Attorney for accused Seminole Heights serial killer wants the death penalty thrown out.
Howell Donaldson III faces four trials for killings that terrorized the community in 2017.
HILLSBOROUGH COUNTY, Fla. — The attorney for the man arrested and accused of four killings that terrorized the Seminole Heights community in 2017 is now looking to have the death penalty taken off the table.
A motion filed in Hillsborough County Court on Jan. 7 claims that if the death penalty is sought, Howell Donaldson III’s Due Process would be denied and violations of the state and federal Constitutions would occur.
So, what does that mean? Donaldson’s attorney says it all comes down to the indictment against him.
According to the motion filed, the defense finds that the state “failed” to “charge a capital crime” or to “allege the elements of a crime punishable by the death penalty” in the Grand Jury indictment.
The documents go on to say that when the Grand Jury returned an indictment in the case, “aggravating factors” were not presented for their consideration.
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“The Indictment fails to allege the commission of a capital crime because it fails to expressly allege that sufficient aggravating factors exist as required to impose the death penalty,” the motion reads.
While Donaldson tries to save his own life at 29, criminal defense attorney Denis deVlaming recently reviewed the motion and says it will likely fail.
“I think what the defense is trying to do admirably, but quite frankly, is to try to save his life. I don’t think they’re going to have success in winning the case. It’s not an obligation of the grand jury to determine whether or not the death penalty is going to be imposed. That is specifically and solely the obligation of the prosecutor,” deVlaming said.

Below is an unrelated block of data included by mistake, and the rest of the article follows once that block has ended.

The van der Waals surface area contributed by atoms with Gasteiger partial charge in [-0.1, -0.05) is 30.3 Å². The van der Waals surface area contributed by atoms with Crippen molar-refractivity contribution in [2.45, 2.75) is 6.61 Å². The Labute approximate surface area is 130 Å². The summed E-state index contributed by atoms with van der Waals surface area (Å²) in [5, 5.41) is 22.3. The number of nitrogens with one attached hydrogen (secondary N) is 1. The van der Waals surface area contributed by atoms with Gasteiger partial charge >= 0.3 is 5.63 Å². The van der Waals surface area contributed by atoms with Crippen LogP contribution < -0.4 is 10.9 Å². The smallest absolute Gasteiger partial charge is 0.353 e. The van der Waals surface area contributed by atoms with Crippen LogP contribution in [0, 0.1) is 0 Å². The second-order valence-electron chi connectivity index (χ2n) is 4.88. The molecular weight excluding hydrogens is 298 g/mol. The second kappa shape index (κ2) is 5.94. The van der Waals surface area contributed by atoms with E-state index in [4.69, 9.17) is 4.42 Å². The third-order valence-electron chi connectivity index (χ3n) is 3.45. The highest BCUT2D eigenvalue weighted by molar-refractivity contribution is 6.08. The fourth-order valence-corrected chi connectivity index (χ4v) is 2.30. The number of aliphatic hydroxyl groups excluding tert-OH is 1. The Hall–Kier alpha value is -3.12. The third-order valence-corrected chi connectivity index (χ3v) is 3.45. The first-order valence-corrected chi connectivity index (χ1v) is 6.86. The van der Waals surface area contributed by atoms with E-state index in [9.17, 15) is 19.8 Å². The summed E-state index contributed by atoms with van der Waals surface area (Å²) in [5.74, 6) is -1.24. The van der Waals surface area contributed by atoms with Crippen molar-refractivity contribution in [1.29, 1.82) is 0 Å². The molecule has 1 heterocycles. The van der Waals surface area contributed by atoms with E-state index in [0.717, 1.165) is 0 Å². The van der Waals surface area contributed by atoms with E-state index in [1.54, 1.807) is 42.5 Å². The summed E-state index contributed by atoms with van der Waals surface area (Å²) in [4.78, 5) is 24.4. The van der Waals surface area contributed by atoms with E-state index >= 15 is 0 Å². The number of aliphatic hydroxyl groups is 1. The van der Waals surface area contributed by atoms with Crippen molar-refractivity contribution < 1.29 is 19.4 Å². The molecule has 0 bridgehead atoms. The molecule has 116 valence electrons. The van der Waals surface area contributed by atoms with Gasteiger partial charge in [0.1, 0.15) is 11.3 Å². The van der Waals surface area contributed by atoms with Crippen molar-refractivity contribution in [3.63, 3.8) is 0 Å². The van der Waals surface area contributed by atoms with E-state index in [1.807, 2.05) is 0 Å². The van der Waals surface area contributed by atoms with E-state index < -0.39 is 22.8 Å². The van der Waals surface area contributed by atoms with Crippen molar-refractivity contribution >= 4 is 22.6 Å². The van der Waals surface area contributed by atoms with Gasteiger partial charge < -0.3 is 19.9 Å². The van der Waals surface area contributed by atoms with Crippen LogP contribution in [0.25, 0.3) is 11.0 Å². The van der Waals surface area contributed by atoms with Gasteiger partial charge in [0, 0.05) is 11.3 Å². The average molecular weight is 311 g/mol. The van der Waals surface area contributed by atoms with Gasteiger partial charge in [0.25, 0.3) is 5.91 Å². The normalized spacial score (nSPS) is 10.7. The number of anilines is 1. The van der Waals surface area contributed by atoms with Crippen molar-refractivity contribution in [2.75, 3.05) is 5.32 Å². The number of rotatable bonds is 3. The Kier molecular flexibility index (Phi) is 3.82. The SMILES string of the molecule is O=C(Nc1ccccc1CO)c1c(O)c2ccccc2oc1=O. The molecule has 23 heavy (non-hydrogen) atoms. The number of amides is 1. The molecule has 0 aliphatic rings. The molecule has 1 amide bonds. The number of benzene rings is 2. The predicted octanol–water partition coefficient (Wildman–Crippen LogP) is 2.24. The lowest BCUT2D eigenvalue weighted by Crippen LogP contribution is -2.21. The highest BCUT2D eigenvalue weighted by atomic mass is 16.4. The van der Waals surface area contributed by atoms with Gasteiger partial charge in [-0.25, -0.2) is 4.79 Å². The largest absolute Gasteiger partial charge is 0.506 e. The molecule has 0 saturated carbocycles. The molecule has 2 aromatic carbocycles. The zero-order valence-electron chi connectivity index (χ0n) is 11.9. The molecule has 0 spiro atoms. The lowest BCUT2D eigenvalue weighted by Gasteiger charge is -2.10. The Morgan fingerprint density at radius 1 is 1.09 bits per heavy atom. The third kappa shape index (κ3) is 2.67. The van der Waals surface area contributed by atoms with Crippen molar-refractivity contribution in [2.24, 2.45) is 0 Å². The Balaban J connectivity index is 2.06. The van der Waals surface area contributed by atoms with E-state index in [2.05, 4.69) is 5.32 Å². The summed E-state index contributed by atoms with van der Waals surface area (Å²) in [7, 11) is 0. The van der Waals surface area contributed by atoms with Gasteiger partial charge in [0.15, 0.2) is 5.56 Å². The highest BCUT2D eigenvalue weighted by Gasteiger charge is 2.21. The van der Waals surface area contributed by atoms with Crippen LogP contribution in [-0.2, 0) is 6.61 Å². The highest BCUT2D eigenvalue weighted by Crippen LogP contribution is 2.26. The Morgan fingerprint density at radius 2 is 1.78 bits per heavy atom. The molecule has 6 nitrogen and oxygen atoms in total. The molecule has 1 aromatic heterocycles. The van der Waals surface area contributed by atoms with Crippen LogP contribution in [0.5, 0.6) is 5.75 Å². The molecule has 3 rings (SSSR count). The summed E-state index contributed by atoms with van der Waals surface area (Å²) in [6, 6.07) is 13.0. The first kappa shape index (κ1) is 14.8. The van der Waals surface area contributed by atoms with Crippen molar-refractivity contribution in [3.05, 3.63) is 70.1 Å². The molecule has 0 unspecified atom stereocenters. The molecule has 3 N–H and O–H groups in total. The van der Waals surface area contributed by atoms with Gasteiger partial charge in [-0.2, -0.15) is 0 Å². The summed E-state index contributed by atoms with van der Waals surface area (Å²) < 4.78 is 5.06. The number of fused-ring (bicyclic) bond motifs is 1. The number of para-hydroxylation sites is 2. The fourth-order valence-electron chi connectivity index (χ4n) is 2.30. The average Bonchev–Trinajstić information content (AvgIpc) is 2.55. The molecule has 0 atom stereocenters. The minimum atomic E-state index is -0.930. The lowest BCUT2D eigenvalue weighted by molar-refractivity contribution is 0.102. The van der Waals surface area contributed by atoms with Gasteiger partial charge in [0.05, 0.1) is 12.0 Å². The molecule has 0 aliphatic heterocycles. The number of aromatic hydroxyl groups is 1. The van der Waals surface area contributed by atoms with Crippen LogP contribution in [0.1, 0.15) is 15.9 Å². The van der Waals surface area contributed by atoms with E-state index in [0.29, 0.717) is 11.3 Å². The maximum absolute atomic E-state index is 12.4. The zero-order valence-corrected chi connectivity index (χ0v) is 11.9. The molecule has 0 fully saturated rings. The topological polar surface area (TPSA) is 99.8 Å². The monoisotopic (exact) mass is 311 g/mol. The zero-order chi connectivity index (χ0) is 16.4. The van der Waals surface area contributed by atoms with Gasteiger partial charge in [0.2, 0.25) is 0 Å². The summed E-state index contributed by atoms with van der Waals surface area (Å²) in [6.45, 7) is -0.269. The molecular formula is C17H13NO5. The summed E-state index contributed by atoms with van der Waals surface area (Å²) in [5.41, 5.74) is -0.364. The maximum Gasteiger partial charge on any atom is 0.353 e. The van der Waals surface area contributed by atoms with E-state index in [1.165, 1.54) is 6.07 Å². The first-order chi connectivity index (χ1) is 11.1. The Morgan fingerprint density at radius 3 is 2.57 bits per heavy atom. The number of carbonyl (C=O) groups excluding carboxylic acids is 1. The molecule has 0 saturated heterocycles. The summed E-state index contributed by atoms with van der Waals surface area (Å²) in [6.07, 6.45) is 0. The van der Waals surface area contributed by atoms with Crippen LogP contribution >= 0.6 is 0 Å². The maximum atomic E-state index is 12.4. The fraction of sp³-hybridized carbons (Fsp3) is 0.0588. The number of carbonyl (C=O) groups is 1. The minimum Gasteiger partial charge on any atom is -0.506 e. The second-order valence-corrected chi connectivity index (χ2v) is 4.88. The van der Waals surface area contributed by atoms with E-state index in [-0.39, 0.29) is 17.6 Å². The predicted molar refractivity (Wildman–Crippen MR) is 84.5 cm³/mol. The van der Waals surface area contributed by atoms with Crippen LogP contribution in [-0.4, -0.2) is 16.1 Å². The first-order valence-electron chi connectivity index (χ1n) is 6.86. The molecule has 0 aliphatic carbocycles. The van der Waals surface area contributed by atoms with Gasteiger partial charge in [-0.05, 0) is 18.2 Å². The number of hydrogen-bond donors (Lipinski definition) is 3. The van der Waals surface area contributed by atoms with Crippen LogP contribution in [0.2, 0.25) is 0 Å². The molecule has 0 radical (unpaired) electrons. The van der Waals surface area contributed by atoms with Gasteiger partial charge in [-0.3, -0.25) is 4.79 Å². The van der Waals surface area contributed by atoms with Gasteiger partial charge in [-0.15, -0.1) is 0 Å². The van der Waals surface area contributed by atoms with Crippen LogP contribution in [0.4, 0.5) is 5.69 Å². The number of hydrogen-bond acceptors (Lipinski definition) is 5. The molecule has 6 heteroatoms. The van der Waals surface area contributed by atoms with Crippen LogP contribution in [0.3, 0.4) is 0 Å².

“I think by not telling them, the aggravating factors, and so forth, in order for them to make that decision, is just not going to fly.”.
Donaldson will have a Zoom hearing related to the motion at 8:30 a.m. on Thursday.
The accused Tampa Bay area serial killer is said to have murdered Benjamin Mitchell, Monica Hoffa, Anthony Naiboa and Ronald Felton in October and November of 2017. All four shootings happened within blocks of each other.
The killings led to a massive manhunt that led to Donaldson’s capture at the McDonald’s where he worked.
A series of court motions since his arrest have delayed Donaldson’s trials. In July 2018, a judge found him competent to stand trial after a mental health evaluation. That trial was set to start in August 2020, but a judge instead granted a motion to try each murder case separately.
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Then, in 2021, a judge denied the state’s request to introduce similar evidence across the four crimes into each separate trial.
Prosecutors argued that evidence shows a “unique pattern of criminal activity” that would be relevant to the other cases, while the defense said each case was a “similar but separate episode that must be tried separately,” according to court documents.
“The Court does not find the details surrounding the four murders to be sufficiently similar to warrant admission in each individual trial,” the judge wrote.
Instead, jurors assigned to each of Donaldson’s four separate trials will only focus on the one specific murder case in front of them.
His trial dates have not been set.